The report placed Abraham Lincoln ahead in 18 of the 33 states of the union and receiving 183 of 303 electoral votes. These reports were almost on the mark: The final election results gave Lincoln the victory in 18 states. He won 180 electoral votes. Voters in territories, including the Territory of Washington, could not vote for the U. S. President but only for members of the Territorial Legislature, for county and town officials, and for a non-voting delegate to the U.S. Congress. That did not prevent Washington state residents from celebrating.
When news of Lincoln's election reached Puget Sound towns, a celebration broke out with "boisterous hurrahs." At Tum-Water (later Tumwater), the Republicans gave a 100-gun salute followed by "a large and enthusiastic delegation [that] marched to Olympia, ringing bells, blowing horns, and attesting their joy in every conceivable manner. They adjourned with hearty cheers for 'honest old Abe,' the President elect of the United States" (Washington Standard).
Residents of Steilacoom responded by firing a gun salute for each of the free slave states. "Unfortunately for the patriotism of the participants in the glorification, they could not give vent to their joy by burning powder alone, but must needs call in the aid of some fighting whisky, which soon had the usual effect" (Puget Sound Herald). A few fights broke out and a few participants were jailed. Residents in Port Townsend also rejoiced in celebration.
On November 7, 1860, the preliminary election results from nearly all of the 33 states of the union were telegraphed to St. Louis. (Telegraph messages were sent over wires by Morse code.) The results were summarized and telegraphed to Fort Kearny, Nebraska. Telegraph wires had yet to be strung west of Fort Kearny. Therefore, on November 8, 1860, the Pony Express, based at Fort Kearny, began the nearly 2,000-mile horseback journey across the continent and arrived at Fort Churchill, Nevada, the Pony Express terminus, in six days. Fort Churchill is located 30 miles from Carson City.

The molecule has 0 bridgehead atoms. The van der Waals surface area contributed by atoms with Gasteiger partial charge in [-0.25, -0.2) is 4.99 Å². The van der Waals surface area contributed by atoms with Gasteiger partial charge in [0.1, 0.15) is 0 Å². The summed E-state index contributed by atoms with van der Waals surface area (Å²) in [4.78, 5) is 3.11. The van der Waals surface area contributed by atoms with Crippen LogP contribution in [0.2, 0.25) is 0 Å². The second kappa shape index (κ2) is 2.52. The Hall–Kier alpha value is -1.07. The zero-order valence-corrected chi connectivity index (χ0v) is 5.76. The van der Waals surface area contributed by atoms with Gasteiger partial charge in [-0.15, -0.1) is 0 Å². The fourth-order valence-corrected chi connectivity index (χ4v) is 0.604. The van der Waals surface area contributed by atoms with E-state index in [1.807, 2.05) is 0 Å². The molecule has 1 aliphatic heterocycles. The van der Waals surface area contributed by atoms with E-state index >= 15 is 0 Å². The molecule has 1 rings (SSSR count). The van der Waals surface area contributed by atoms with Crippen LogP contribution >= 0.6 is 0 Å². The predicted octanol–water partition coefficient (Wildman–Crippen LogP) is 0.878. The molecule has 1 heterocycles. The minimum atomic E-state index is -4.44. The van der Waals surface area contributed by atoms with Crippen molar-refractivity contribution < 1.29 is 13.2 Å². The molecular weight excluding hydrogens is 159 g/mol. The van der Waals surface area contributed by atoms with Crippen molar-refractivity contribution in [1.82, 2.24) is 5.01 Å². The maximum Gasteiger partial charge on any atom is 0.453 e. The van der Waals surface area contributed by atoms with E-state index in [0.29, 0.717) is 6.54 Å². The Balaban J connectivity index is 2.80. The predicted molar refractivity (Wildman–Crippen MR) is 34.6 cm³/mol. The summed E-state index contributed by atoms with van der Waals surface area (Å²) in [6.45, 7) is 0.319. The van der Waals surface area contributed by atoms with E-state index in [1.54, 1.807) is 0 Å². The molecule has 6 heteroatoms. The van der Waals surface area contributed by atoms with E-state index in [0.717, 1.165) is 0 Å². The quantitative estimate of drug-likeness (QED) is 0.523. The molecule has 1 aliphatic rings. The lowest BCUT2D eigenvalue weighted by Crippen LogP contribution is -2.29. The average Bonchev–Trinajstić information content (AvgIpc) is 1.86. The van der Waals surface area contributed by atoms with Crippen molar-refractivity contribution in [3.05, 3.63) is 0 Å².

The following morning, on November 15, 1860, the election returns were telegraphed from Fort Churchill to Sacramento, California (wires had been strung between these two places). Later that day, the news was telegraphed from Sacramento to Yreka in northern California. It is likely that news of Lincoln's victory was taken from Yreka to Portland, Oregon, by horseback. On November 19, the Portland Daily Advertiser printed the results.
It was immediately sent to the head of the Cowlitz River by steamboat and from there to Olympia on horseback, where it arrived on the morning of November 22, 1860. That afternoon it reached Steilacoom. Port Townsend got the news by the mail steamboat Eliza Anderson on the morning of November 27.
Time and Distance Annihilated in Three Weeks
One of the Olympia papers remarked on how quickly communication crossed the continent. "Here, in this remote region, are we, this 22d day of November, able to give to our readers the result of the great Presidential struggle, which took place in so many States at points so remote, on the 6th of the same month. The annihilation ... [of] time and distance seems incomprehensible ... ." (Washington Standard).